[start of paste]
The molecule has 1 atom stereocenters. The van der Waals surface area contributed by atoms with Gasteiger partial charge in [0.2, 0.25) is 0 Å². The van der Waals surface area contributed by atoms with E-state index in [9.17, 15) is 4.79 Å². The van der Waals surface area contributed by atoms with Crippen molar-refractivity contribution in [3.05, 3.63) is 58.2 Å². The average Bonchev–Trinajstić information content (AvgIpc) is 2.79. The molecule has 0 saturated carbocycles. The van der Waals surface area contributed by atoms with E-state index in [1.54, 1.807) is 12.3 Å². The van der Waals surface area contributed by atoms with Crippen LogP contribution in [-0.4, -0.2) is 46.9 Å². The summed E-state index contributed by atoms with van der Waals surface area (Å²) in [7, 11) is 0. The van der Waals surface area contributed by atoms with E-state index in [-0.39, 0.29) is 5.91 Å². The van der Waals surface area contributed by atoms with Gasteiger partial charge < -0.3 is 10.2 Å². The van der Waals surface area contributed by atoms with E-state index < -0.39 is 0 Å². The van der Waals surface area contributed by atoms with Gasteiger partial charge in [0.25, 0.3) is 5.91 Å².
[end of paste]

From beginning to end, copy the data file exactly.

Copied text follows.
The molecule has 1 atom stereocenters. The van der Waals surface area contributed by atoms with Gasteiger partial charge in [0.2, 0.25) is 0 Å². The van der Waals surface area contributed by atoms with E-state index in [9.17, 15) is 4.79 Å². The van der Waals surface area contributed by atoms with Crippen molar-refractivity contribution in [3.05, 3.63) is 58.2 Å². The average Bonchev–Trinajstić information content (AvgIpc) is 2.79. The molecule has 0 saturated carbocycles. The van der Waals surface area contributed by atoms with E-state index in [1.54, 1.807) is 12.3 Å². The van der Waals surface area contributed by atoms with Crippen LogP contribution in [-0.4, -0.2) is 46.9 Å². The summed E-state index contributed by atoms with van der Waals surface area (Å²) in [7, 11) is 0. The van der Waals surface area contributed by atoms with E-state index in [-0.39, 0.29) is 5.91 Å². The van der Waals surface area contributed by atoms with Gasteiger partial charge < -0.3 is 10.2 Å². The van der Waals surface area contributed by atoms with E-state index < -0.39 is 0 Å². The van der Waals surface area contributed by atoms with Gasteiger partial charge in [0.25, 0.3) is 5.91 Å².